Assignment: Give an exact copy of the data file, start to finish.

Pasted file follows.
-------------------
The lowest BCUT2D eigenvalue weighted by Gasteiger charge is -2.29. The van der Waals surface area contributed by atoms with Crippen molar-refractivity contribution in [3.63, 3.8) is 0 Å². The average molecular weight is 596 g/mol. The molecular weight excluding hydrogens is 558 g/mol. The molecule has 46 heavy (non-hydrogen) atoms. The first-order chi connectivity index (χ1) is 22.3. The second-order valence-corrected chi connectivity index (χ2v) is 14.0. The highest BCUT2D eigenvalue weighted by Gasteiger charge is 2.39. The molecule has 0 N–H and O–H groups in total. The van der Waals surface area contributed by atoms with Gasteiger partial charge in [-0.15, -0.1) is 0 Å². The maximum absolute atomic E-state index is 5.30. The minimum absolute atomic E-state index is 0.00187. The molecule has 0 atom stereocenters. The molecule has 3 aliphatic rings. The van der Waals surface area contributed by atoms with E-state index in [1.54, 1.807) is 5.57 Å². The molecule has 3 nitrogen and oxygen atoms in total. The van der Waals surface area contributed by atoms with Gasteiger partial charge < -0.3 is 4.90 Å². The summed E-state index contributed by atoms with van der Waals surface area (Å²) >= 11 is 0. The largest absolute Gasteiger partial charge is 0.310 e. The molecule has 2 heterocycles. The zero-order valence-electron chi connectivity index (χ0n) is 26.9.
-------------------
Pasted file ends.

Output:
The lowest BCUT2D eigenvalue weighted by Gasteiger charge is -2.29. The van der Waals surface area contributed by atoms with Crippen molar-refractivity contribution in [3.63, 3.8) is 0 Å². The average molecular weight is 596 g/mol. The molecular weight excluding hydrogens is 558 g/mol. The molecule has 46 heavy (non-hydrogen) atoms. The first-order chi connectivity index (χ1) is 22.3. The second-order valence-corrected chi connectivity index (χ2v) is 14.0. The highest BCUT2D eigenvalue weighted by Gasteiger charge is 2.39. The molecule has 0 N–H and O–H groups in total. The van der Waals surface area contributed by atoms with Gasteiger partial charge in [-0.15, -0.1) is 0 Å². The maximum absolute atomic E-state index is 5.30. The minimum absolute atomic E-state index is 0.00187. The molecule has 0 atom stereocenters. The molecule has 3 aliphatic rings. The van der Waals surface area contributed by atoms with E-state index in [1.54, 1.807) is 5.57 Å². The molecule has 3 nitrogen and oxygen atoms in total. The van der Waals surface area contributed by atoms with Gasteiger partial charge < -0.3 is 4.90 Å². The summed E-state index contributed by atoms with van der Waals surface area (Å²) >= 11 is 0. The largest absolute Gasteiger partial charge is 0.310 e. The molecule has 2 heterocycles. The zero-order valence-electron chi connectivity index (χ0n) is 26.9.